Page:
The opposition between Aquinas and Scotus should be seen as the opposition between a kind of baptized rationalism and a transcendent voluntarism. Scotus developed the doctrine of the will to its fullest while Aquinas (without unduly insulting his work) degraded the doctrine of the Intellect, and the result was that the two could appear to be placed on the same plane and come into opposition. The truth is that the will, being the principle of action, belongs to the relative order. All action is relative, in other words. This means that the will is subject to the Intellect properly understood, which is its principle. But this is only true if the Intellect is properly understood as supra-rational and, in its essence, not other than the mind of God Himself insofar in which the individual participates. If one stops short of this doctrine of the Intellect, then one gets a limited notion that is only slightly more than the rational faculty itself. The intellect is no longer clearly seen as the principle of the will and in order to demonstrate it as such one must do a bunch of philosophical gymnastics, which not everyone, including Duns Scotus, will accept.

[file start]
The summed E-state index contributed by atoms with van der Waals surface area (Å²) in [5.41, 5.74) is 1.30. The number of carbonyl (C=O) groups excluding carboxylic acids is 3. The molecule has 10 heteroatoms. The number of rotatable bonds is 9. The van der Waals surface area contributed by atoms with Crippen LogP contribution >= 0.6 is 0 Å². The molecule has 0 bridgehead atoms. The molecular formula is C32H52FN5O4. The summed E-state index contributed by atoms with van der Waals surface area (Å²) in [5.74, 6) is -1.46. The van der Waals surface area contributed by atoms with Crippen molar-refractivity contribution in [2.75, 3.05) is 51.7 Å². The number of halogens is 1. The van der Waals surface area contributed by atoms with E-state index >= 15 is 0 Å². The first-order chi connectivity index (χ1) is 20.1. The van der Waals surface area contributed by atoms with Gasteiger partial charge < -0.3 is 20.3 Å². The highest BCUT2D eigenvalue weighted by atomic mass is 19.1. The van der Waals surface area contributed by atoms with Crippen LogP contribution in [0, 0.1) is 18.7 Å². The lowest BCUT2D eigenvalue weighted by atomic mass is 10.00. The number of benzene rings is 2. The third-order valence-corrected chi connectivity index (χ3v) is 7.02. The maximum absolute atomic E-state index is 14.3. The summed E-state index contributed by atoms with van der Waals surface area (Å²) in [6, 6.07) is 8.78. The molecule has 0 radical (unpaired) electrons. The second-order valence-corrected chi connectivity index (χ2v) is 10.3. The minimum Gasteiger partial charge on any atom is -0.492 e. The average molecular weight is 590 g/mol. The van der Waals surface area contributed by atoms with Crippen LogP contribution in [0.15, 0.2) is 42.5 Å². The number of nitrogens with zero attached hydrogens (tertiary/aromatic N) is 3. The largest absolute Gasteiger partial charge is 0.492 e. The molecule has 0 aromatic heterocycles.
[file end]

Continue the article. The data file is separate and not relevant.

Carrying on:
The point of this digression is to say that a bhaktic people will tend to see things in terms of will and action, and the first thing to be lost in this context will be a proper appreciation of the Intellect as inherently Divine. The identity of Intellect and the Absolute, once lost, is difficult to recover. One cannot arrive at the identity by elaborating from below. Aquinas is an example of what it looks like when you try. He worked from the point of view of relativity and built his epistemology accordingly, effectively decapitating the Intellect. It is telling that he tried to fill in the void by grace and faith—in other words, he made up for the absence of the Intellect in exactly the way we would expect from a bhakta. This does not mean that he was necessarily of that spiritual type, but we cannot deny that his whole theology is a bhaktic theology, and so is that of Scotus, although more explicitly by making the will primary. Both of these men produced bhaktic systems because they worked within the context of a budding rationalism that in a few centuries would become Descartes.